Who can I Make an Abuse Claim Against?

Posted on: 8 mins read
Jacob Shaw

Solicitor Graduate, Abuse

Share Article:

When someone reaches out to us about a possible abuse case, one of the first  points we need to  consider and advise on is who they can sue or make a claim against.

Depending on the facts of your case, it can be possible to bring a claim for abuse directly against an individual abuser. In some circumstances it may also be possible to bring a claim against an organisation, institution, public authority or other corporate body, if we are able to show that they are legally responsible for the abuser’s actions or that they owed you a duty of care and have been negligent in protecting you from harm.

We understand that taking steps to claim compensation for abuse you have experienced is a big  step and takes a great amount of courage. Our compassionate team of specialist Abuse Law solicitors have many years’ experience in bringing claims against different types of defendants, and will be able to talk through the process with you and provided tailored advice on the options available.

TrustpilotStarsWe're ratedExcellent

Can I Claim Against an Individual Abuser?

If you have been abused you have the right to seek compensation directly from the individual or individuals who abused you, or their estate.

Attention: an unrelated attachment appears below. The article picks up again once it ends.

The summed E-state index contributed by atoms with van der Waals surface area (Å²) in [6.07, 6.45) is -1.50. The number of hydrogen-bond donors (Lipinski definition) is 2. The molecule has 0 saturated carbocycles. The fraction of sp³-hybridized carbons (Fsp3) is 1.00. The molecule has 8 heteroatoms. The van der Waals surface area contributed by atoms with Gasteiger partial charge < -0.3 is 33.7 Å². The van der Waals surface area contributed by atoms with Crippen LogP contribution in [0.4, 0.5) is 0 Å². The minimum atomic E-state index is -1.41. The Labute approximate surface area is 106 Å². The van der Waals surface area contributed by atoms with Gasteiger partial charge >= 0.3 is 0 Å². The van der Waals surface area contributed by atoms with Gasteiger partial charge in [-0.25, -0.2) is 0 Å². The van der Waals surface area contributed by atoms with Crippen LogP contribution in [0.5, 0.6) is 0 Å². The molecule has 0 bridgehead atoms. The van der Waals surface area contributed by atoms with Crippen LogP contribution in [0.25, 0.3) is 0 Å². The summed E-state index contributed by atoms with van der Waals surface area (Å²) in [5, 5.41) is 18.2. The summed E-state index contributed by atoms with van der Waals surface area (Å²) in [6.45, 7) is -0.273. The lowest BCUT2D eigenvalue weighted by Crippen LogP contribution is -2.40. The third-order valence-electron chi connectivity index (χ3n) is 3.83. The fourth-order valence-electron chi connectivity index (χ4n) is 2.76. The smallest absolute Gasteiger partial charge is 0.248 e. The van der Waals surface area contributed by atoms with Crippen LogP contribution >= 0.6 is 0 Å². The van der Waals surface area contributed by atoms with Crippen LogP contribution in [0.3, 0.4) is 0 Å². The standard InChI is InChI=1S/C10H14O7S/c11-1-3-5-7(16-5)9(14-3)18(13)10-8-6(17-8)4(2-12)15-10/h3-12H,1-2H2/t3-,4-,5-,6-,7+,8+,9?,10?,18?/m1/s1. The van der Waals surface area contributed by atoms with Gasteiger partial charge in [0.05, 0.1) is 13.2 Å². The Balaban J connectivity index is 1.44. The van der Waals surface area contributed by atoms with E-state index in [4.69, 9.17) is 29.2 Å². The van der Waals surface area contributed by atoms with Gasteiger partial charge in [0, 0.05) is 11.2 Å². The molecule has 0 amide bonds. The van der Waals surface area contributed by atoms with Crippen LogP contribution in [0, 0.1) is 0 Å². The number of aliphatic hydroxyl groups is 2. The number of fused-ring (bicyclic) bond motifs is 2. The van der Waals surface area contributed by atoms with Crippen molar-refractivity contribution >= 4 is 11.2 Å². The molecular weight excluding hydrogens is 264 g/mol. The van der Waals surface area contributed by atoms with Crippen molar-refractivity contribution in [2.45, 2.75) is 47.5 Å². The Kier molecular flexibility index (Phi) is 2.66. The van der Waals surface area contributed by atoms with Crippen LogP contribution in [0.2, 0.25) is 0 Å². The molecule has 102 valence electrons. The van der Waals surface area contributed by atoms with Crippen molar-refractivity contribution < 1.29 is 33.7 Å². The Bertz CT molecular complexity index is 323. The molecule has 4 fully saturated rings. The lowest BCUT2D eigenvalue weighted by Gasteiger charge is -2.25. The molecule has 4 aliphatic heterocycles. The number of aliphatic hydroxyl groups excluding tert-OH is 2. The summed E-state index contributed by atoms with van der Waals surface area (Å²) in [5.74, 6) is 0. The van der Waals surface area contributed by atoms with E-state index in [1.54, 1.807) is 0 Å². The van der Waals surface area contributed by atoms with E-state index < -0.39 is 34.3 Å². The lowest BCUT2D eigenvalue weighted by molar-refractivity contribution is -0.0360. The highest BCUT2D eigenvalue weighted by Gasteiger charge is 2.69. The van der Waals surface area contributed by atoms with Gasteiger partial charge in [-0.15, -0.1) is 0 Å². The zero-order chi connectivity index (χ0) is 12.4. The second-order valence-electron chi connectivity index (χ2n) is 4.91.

To bring a claim against an individual abuser, we will need to ensure that the individual has sufficient assets (i.e. savings, income, or property) so that if your claim is successful, we know that they will be able to pay any compensation you are awarded and your legal fees.

If we think that your abuser may have assets which would be available to pay for any compensation, our solicitors can conduct further investigations into this, including obtaining Official Copies from the Land Registry for any properties the abuser owns, or instructing an enquiry agent to investigate the  abuser’s financial position and determine the precise amount of assets available.

Unfortunately, it is often the case that individual abusers do not have enough money or assets to sue them directly, but this does not mean we will be unable to help you. Our solicitors will always advise you if we think there are other potential defendants who you may be entitled to sue for compensation and who may be in a better position to pay any compensation to you if your case is successful. We can also advise you whether you would be able to claim compensation under the Criminal Injuries Compensation Scheme.

 

Can I Claim Against Institutions or Organisations?

If the abuse occurred in an institutional setting, such as a school, care home or religious institution, and was perpetrated by someone who worked there, it is often possible to bring a claim for abuse against that institution, if it can be shown that they are ‘vicariously liable’, i.e. they are legally responsible for the actions of the perpetrator. Institutional defendants will usually be insured against claims for abuse, meaning it is much more likely they will be able to pay any compensation awarded to you if your claim is successful than an individual abuser.

 

The Vicarious Liability Test